Secondly, Positive Atheism stands up and demands equality and dignity.
As for equality, Positive Atheism stands aghast at the government-sponsored religious intrusions into our private lives and our public treasuries. Positive Atheism recoils at the thought of religious rituals in the halls of government and in court -- especially when it is the atheist who is expected to engage in the ritual, to solemnly place one's hand on a phony religious icon and to invoke the name and "honor" of a make-believe deity, as assurance that the atheist will testify to the truth. Positive Atheism is appalled whenever a government representative speaks as if religion is superior to irreligion.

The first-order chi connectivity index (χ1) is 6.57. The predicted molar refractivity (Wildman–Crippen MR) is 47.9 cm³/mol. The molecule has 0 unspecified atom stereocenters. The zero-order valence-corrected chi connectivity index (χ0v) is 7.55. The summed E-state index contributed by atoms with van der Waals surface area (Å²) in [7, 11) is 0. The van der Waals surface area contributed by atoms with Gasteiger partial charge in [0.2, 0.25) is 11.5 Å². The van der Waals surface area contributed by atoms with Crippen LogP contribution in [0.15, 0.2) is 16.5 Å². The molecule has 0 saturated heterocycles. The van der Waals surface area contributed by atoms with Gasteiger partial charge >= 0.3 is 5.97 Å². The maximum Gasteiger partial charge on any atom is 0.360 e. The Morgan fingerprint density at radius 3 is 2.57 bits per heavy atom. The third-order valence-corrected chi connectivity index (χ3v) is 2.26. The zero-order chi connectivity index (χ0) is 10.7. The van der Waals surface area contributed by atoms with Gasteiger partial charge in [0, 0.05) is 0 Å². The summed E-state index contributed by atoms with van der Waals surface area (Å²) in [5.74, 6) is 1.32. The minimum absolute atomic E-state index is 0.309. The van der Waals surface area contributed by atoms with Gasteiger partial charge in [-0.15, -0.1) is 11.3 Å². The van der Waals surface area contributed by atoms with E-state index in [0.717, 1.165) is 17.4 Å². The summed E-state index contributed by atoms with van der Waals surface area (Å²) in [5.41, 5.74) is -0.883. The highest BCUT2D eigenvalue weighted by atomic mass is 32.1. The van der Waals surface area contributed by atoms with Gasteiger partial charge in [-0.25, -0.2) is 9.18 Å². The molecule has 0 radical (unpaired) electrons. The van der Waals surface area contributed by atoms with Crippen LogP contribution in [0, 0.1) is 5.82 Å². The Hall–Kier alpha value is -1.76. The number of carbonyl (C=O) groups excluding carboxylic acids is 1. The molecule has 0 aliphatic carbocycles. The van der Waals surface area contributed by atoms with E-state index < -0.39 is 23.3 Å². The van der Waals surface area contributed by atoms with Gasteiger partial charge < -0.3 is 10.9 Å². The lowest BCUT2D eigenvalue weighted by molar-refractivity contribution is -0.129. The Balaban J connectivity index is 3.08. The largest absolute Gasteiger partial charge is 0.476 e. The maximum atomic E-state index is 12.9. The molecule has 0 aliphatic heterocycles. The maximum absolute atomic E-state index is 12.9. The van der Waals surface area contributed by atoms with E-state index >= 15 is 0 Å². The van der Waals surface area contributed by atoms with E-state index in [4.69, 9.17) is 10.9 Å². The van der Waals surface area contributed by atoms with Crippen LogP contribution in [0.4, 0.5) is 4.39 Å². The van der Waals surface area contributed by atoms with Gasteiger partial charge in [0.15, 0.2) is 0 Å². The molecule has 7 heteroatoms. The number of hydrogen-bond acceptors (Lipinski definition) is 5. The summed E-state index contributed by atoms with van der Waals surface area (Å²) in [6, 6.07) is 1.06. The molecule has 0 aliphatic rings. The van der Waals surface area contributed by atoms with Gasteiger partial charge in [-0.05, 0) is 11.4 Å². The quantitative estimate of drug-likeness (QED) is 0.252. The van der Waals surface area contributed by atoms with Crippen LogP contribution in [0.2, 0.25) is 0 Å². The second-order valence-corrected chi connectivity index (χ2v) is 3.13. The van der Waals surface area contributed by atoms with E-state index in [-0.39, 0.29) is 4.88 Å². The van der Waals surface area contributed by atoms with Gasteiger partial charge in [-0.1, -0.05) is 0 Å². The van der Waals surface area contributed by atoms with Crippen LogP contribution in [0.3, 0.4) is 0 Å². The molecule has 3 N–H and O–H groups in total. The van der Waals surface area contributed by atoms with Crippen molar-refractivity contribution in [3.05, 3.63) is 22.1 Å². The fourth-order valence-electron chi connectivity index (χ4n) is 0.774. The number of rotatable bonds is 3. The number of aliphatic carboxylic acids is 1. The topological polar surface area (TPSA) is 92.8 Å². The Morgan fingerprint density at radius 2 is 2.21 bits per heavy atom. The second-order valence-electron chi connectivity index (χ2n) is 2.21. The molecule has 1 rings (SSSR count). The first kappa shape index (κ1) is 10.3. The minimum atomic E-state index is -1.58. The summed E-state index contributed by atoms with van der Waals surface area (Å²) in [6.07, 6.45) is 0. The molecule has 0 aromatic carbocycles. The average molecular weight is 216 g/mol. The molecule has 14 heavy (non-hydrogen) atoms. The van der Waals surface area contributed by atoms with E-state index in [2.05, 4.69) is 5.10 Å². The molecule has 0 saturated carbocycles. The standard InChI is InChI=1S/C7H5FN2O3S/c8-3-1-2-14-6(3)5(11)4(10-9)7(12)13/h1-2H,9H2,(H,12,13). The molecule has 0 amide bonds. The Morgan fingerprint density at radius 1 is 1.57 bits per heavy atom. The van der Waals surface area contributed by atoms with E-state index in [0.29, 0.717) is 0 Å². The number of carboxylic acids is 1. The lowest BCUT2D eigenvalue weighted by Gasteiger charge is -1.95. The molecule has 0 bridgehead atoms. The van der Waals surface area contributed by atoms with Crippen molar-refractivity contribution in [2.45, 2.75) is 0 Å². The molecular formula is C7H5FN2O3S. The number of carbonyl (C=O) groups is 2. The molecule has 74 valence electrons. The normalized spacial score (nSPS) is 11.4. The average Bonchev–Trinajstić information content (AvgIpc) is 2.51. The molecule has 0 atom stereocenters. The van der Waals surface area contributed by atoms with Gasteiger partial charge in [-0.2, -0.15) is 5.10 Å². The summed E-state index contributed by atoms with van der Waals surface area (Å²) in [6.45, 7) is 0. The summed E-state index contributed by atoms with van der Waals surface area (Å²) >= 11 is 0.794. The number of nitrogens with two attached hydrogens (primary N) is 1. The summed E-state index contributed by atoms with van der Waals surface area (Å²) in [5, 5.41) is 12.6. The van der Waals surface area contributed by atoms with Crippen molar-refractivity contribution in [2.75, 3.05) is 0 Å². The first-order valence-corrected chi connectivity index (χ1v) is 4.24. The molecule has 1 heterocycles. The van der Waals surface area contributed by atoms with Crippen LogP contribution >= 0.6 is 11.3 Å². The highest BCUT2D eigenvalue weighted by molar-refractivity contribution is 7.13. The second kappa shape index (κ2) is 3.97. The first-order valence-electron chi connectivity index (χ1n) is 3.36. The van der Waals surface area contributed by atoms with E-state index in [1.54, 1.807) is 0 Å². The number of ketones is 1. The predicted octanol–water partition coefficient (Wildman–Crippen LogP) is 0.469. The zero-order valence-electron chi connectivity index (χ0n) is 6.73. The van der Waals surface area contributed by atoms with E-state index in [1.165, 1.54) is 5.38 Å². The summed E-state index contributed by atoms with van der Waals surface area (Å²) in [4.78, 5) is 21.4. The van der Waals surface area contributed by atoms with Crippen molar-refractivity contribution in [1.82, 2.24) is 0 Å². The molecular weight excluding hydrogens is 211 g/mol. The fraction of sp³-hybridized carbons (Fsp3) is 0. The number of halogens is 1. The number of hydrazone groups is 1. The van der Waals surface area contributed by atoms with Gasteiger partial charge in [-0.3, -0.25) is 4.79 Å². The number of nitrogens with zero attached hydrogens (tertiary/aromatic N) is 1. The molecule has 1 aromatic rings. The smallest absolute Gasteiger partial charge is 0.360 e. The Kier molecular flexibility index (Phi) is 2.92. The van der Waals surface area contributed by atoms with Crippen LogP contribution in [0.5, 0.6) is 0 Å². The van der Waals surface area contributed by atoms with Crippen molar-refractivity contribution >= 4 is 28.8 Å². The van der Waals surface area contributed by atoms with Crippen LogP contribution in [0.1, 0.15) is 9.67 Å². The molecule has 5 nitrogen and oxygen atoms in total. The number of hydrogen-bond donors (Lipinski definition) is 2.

Positive Atheism disdains the favoritism and "special rights" granted only to religious people (through the various Religious Freedom Restoration Acts that have come along over the past decade, and though tax exemption), and the tax exemptions and handouts that only organized religions enjoy. Why does a Native American religious person get to eat peyote without fear of incarceration, but an atheist must serve time in prison and risk confiscation of her property if caught committing the same act?